Tuesday, November 23, 2010

30 Days of Thanks (Day 23)

Day Twenty-Three: Educational Interpreters

The method of using interpreters while assessing a student that speaks proficiency in a language other than English was mentioned while I was going to school. I can't remember if it was brought to my attention while working towards my elementary degree, but it was briefly talked about during my graduate program. That is, it was brought to our attention that a person who speaks a language other than English, should have the option (and it's best practice) to be assessed in their primary language,with the help of an interpreter, and compared to the assessment done in English (that is to determine whether or not there difficulties are due to lack of understanding of the English language).

If someone would have told me when I was going to school that I was going to stay in North Dakota, teach students with special needs, AND have to work with interpreters on a regular basis, I would have laughed in their face. I mean, this is North Dakota. Right?!

Oh the things I never knew.

During my Grad school residency, I taught in a small town K-12 school with a heavy migrant population. That is, a good amount of our students attended school there until the snow came, and returned in the spring. Their parents worked for potato and beet farmers. I remember assessing a 4th grade student who struggled to learn early literacy skills, in his primary language - Spanish, with the help of an interpreter. He spoke some English and his parents were ablet o speak some English as well. That was an eye-opener.

Now, I have been working in this ever-growing school district for the past 3+ years and asside from being amazed at our cultural diversity in this part of ND, I continue to work with interpreters on a regular basis - Bosnian, Roma-Bosnian, Somalian, etc. It can be very difficult to find reliable adults that understand English well enough to interpret for us - some of them haven't been in the US very long, either. However, without these wonderful interpreters, I wouldn't be able to do my job to it's fullest potential. I wouldn't be able to set up meetings with parents, meet and discuss assessmsent results with parents, set goals for their children with the parents' input, etc. As much as I complain about how difficult it may be to add another wheel to the multidisciplinary team, and work with parents through an extra person, I am thankful for the hard work and willingness of the interpreters that i have work with to help me help a child. I am very thankful for them!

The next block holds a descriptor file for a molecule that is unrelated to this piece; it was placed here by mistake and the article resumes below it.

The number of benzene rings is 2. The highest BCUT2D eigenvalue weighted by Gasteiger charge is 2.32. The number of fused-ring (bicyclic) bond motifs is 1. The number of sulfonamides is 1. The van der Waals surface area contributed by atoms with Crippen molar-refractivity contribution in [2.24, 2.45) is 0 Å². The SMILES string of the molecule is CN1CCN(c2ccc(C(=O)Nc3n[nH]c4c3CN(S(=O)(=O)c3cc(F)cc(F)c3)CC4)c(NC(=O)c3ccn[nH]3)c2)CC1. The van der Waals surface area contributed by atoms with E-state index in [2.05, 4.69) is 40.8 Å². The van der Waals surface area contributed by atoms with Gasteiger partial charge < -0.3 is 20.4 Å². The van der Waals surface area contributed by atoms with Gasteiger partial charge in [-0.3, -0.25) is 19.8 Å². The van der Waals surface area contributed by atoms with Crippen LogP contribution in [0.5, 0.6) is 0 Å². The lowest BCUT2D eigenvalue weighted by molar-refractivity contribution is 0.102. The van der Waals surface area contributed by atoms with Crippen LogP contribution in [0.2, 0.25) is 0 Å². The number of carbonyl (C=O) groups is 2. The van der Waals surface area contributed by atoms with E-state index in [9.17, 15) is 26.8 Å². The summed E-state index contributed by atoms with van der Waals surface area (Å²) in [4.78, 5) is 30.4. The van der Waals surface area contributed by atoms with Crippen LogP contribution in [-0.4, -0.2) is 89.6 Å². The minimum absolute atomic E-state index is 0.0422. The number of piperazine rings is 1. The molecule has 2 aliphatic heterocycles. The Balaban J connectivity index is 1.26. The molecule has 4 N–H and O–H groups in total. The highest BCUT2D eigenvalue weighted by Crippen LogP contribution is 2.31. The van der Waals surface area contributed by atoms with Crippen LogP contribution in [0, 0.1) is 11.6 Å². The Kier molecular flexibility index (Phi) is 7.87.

5 comments:

Staci Dombroski said...

I have to interpret for meetings quite a bit! It is amazing how many language we have in South Carolina! I love it :) Have a great holiday week!

Wes said...

what a great challenge that is! it must bring great satisfaction to work past these difficulties for the sake of the children! Rock on!!

Julie @ Hotlegs Runner said...

I can see the future of my daughter as a teacher of children with special needs through this post. I have high respects for teachers like you! God bless your heart! =)

Carolina John said...

Have a great thanksgiving Stacey!

Kelly (She Wears a Red Sox Cap) said...

That is great that you have that. We supposedly have access to some interpreters but with all the languages we have, it's really hard to find people like you said. I usually have to use a lot of visuals to speak with parents and do the best I can when it comes to the kids. Luckily most kindergarten kids pick up English quick enough for me to figure out if its an ELL issue or not by the end of the year.